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Isaac certainly presents us with solid food. We’ve come to the end of homily 74. Isaac begins to describe for us the image of a heart that is truly dead to the world and how it perceives the mode of life of the new man. In other words, a life free from the ego and from the drive of the passions takes on the New Adam and begins to share in the fullness of the life of resurrection.  One begin to contemplate the revelation of the Divine. In this sense of the desert Fathers become for us a mirror; in it we see whether or not we have died to the things of this world and our attachments to the world and perceive the true beauty of the life that is held before us. If we stop for a moment and think about spending the day in silence, we see that our heart and our thoughts flit about as moths  around a light. We are easily distracted.

In homily 75, Isaac lays out before us a practice of prayer that may be unfamiliar to most - keeping vigil in prayer during the night. Isaac begins by offering us a prayer to be said at the beginning of such a time. We are to call out to God to shelter us from our common enemy, to free us from the distractions of our passions in order that we might enter into the sacred Liturgy with strength and clarity.  Filled with grace, one sheds tears that purify the mind and the heart and allow us to love with tranquility and with the true freedom of chastity. One begins the liturgy without turmoil and filled with joy.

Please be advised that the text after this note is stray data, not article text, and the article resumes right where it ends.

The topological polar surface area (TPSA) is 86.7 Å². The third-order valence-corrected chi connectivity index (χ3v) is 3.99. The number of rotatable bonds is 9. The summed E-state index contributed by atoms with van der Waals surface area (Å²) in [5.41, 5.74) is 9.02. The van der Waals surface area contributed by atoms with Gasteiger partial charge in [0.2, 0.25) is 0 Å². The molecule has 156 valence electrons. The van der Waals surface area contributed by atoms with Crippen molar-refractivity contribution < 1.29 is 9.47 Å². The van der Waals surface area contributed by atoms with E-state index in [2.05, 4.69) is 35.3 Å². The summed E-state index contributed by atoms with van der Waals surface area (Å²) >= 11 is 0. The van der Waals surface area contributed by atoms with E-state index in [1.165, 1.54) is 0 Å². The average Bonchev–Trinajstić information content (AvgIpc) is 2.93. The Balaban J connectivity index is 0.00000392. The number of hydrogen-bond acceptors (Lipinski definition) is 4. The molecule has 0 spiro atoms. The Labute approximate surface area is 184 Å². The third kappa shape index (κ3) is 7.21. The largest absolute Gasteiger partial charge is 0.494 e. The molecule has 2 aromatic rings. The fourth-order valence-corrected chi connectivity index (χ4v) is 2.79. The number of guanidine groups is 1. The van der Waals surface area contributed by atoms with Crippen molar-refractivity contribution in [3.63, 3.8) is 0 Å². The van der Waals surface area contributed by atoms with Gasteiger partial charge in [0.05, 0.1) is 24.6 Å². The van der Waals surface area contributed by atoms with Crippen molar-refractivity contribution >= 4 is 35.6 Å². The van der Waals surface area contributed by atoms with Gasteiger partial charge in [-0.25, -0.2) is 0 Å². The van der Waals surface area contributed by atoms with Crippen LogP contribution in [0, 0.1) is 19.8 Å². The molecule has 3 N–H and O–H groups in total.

Issac speaks of the freedom that exists even within the prescribed practices. One might stand praying the psalms and yet the Spirit might lift the individual into a deep silence where time passes swiftly. It is then that one must give way to the guidance of the Spirit to be led in accord with the will of God and drawn swiftly to His Heart as He desires.

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Tonight we concluded the final paragraphs of homily 72. It is as if Isaac is a bell, constantly ringing out to guide us through the darkness of this world and more importantly to draw us away from the wiles of the evil one. We are often oblivious to the subtle ways that the devil will hunt us down; in things concealed, or contingencies lying hidden in certain affairs, or in places.

In the face of this Isaac, the voice in the desert, cries out that there should be no limit to our willingness to toil for the things of the kingdom. We must start off the journey well and with clarity of purpose. We must ever be using our energy in the time given to us to pursue the life of virtue and to traverse the path of the Cross to its end. We must actively drive away from ourselves any kind of thinking that impels us toward repose. Zeal and eagerness must be fostered not in an equal but greater measure than that which we see given to the pursuit worldly glories or even to mere distractions.